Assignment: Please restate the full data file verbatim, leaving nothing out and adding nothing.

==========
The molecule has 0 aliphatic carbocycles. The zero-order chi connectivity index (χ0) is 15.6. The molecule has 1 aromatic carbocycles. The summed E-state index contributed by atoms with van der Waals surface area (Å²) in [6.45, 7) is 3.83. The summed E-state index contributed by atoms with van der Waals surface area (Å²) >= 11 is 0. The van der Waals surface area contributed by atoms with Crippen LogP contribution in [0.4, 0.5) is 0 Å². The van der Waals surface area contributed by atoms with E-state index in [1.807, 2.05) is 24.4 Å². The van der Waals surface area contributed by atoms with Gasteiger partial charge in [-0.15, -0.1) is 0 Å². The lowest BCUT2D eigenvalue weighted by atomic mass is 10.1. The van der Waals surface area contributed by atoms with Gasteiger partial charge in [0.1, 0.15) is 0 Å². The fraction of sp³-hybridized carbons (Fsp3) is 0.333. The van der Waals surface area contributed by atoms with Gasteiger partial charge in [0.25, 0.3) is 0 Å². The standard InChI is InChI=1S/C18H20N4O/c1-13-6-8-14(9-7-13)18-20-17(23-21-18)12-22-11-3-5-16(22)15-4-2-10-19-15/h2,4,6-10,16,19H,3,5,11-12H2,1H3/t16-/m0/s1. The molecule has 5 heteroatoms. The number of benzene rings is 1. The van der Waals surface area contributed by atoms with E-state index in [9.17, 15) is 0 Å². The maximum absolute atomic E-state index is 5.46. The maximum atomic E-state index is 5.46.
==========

The molecule has 0 aliphatic carbocycles. The zero-order chi connectivity index (χ0) is 15.6. The molecule has 1 aromatic carbocycles. The summed E-state index contributed by atoms with van der Waals surface area (Å²) in [6.45, 7) is 3.83. The summed E-state index contributed by atoms with van der Waals surface area (Å²) >= 11 is 0. The van der Waals surface area contributed by atoms with Crippen LogP contribution in [0.4, 0.5) is 0 Å². The van der Waals surface area contributed by atoms with E-state index in [1.807, 2.05) is 24.4 Å². The van der Waals surface area contributed by atoms with Gasteiger partial charge in [-0.15, -0.1) is 0 Å². The lowest BCUT2D eigenvalue weighted by atomic mass is 10.1. The van der Waals surface area contributed by atoms with Gasteiger partial charge in [0.1, 0.15) is 0 Å². The fraction of sp³-hybridized carbons (Fsp3) is 0.333. The van der Waals surface area contributed by atoms with Gasteiger partial charge in [0.25, 0.3) is 0 Å². The standard InChI is InChI=1S/C18H20N4O/c1-13-6-8-14(9-7-13)18-20-17(23-21-18)12-22-11-3-5-16(22)15-4-2-10-19-15/h2,4,6-10,16,19H,3,5,11-12H2,1H3/t16-/m0/s1. The molecule has 5 heteroatoms. The number of benzene rings is 1. The van der Waals surface area contributed by atoms with E-state index in [9.17, 15) is 0 Å². The maximum absolute atomic E-state index is 5.46. The maximum atomic E-state index is 5.46.